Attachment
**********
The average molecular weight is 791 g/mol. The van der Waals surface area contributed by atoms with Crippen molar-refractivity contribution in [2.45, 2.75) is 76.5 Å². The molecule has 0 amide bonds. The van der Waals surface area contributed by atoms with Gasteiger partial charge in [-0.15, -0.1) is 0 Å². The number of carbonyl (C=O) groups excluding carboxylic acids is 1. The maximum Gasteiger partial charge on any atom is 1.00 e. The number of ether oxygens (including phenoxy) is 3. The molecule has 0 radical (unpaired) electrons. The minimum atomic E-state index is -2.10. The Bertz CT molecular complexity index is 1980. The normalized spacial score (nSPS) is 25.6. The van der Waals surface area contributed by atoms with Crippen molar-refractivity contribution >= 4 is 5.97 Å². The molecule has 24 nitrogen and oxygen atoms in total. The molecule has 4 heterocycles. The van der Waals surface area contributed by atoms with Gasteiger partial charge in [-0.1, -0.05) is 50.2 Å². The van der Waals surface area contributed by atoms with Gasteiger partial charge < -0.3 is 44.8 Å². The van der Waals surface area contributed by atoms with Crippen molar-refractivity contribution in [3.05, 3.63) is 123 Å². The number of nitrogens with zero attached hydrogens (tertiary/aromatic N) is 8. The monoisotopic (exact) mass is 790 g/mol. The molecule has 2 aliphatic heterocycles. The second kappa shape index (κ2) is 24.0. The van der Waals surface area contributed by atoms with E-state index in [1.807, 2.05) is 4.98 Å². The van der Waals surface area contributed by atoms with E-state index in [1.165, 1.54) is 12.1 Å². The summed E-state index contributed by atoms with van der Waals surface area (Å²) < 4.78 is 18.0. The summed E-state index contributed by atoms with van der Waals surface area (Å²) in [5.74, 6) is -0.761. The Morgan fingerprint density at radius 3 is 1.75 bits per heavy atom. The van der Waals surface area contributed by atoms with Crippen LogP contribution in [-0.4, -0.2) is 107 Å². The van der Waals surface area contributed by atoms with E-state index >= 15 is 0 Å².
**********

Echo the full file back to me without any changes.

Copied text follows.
The average molecular weight is 791 g/mol. The van der Waals surface area contributed by atoms with Crippen molar-refractivity contribution in [2.45, 2.75) is 76.5 Å². The molecule has 0 amide bonds. The van der Waals surface area contributed by atoms with Gasteiger partial charge in [-0.15, -0.1) is 0 Å². The number of carbonyl (C=O) groups excluding carboxylic acids is 1. The maximum Gasteiger partial charge on any atom is 1.00 e. The number of ether oxygens (including phenoxy) is 3. The molecule has 0 radical (unpaired) electrons. The minimum atomic E-state index is -2.10. The Bertz CT molecular complexity index is 1980. The normalized spacial score (nSPS) is 25.6. The van der Waals surface area contributed by atoms with Crippen molar-refractivity contribution >= 4 is 5.97 Å². The molecule has 24 nitrogen and oxygen atoms in total. The molecule has 4 heterocycles. The van der Waals surface area contributed by atoms with Gasteiger partial charge in [-0.1, -0.05) is 50.2 Å². The van der Waals surface area contributed by atoms with Gasteiger partial charge < -0.3 is 44.8 Å². The van der Waals surface area contributed by atoms with Crippen molar-refractivity contribution in [3.05, 3.63) is 123 Å². The number of nitrogens with zero attached hydrogens (tertiary/aromatic N) is 8. The monoisotopic (exact) mass is 790 g/mol. The molecule has 2 aliphatic heterocycles. The second kappa shape index (κ2) is 24.0. The van der Waals surface area contributed by atoms with E-state index in [1.807, 2.05) is 4.98 Å². The van der Waals surface area contributed by atoms with E-state index in [1.165, 1.54) is 12.1 Å². The summed E-state index contributed by atoms with van der Waals surface area (Å²) < 4.78 is 18.0. The summed E-state index contributed by atoms with van der Waals surface area (Å²) in [5.74, 6) is -0.761. The Morgan fingerprint density at radius 3 is 1.75 bits per heavy atom. The van der Waals surface area contributed by atoms with Crippen LogP contribution in [-0.4, -0.2) is 107 Å². The van der Waals surface area contributed by atoms with E-state index >= 15 is 0 Å².